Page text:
“With Telehealth, our Veterans can connect with VA specialists in mental health, cardiology, dermatology, gastroenterology, rheumatology and urology,” Ryan said. “This is important, because a large percentage of our rural Veterans are advancing in age. They have chronic health conditions that require constant monitoring. If it wasn’t for Telehealth, we’d be hard pressed to deliver the kind of day-to-day observation they require.

“Not everyone has a cardiologist nearby,” she added. “With Telehealth, they do.”

“It’s Like I’m in the Same Room With You”

Cassandra Donlon, a Psychiatric Mental Health Nurse Practitioner at VA Roseburg, described what happens when Veterans like Kenneth Winn arrive at the clinic.

“A staff member escorts you to a private office, makes sure you’re comfortable, and ensures the (Telehealth) equipment is working,” Donlon explained “Once you and I are ‘connected,’ the staff member leaves the room and shuts the door. You’re in Crescent City; I’m 150 miles away in Roseburg, but we’re now engaged in a private, confidential, mental health appointment.

“It’s like I’m in the same room with you,” she continued. “We see and hear each other over our computer monitors and speakers. I can assess, evaluate, diagnose, and prescribe medications for you, or provide supportive counseling. I can order or review your lab work results.”

“We Can Bring the Doctor Right into Your Home”

Dr. Tracy Weistreich, Associate Director for Patient Care Services at VA Roseburg, said Telehealth is rapidly becoming an indispensible tool for meeting the health care needs of hundreds of rural Veterans served by the Roseburg VA Healthcare System.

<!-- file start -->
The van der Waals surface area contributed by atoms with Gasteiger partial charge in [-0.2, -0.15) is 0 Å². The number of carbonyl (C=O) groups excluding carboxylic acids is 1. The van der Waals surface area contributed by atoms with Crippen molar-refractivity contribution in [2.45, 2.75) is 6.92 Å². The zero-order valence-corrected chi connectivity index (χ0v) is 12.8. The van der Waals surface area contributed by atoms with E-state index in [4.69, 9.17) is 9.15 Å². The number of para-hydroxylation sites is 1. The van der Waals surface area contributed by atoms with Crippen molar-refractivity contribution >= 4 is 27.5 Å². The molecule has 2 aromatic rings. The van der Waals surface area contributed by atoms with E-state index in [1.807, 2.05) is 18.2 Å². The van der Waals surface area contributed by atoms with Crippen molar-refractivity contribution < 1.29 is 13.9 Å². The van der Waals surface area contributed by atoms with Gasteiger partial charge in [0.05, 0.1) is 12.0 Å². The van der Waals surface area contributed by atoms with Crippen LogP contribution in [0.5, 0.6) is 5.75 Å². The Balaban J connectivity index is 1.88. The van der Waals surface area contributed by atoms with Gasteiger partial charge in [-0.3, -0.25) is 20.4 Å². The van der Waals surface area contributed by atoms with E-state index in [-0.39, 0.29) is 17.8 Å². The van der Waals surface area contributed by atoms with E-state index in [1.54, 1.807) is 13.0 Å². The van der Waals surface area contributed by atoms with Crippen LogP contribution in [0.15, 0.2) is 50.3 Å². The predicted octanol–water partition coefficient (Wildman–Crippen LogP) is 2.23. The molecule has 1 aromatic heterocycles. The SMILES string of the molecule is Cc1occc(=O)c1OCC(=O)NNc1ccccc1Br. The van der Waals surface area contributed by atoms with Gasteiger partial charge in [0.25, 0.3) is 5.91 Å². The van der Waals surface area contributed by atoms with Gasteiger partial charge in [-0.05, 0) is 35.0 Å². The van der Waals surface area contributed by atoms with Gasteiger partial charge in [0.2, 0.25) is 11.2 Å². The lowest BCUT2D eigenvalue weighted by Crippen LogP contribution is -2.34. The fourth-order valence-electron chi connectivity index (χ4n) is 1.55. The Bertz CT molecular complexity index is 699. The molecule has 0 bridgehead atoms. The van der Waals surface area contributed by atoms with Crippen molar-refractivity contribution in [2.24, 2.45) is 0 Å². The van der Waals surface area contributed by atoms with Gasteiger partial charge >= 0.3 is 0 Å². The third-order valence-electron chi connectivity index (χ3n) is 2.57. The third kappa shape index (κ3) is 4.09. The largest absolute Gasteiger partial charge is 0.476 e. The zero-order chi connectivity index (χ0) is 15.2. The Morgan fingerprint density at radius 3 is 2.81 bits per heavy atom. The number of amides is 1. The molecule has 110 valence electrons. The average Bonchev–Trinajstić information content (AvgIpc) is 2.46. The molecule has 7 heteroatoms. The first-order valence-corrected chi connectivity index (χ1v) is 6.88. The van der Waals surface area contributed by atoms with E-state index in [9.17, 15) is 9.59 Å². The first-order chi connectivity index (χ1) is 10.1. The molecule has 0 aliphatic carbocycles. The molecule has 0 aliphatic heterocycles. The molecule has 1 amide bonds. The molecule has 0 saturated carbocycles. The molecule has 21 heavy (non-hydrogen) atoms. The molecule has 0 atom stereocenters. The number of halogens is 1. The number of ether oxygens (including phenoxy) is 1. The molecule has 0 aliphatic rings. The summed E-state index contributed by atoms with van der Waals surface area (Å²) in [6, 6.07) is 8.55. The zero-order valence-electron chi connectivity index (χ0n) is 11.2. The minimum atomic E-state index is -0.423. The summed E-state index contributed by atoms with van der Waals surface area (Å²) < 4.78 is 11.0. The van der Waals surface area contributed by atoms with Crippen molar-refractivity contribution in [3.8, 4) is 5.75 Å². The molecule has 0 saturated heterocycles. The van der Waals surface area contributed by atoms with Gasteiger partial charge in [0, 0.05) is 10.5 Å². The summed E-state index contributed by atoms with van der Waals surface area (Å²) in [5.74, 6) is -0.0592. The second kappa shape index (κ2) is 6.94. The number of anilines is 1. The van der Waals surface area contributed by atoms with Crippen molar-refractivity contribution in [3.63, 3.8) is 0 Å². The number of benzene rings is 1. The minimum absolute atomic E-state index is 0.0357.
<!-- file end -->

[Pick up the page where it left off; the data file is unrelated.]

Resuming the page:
“We live in God’s Country here,” Weistreich said. “Some people call it No Man’s Land, but I like to call it God’s Country. You can travel for miles and miles and not come to a town or a community. It’s remote, and getting to your nearest VA Medical Center can take hours. But with Telehealth, we can bring the doctor right into your home. You and your health care provider can discuss symptoms early and make appropriate adjustments to your treatment to help you avoid hospitalization.

“You really don’t want to go to the hospital if you can help it,” she added.

And there’s another big benefit as well. “Our Telehealth program here at Roseburg saves Veterans an estimated 62,000 miles of driving each year,” Weistreich said.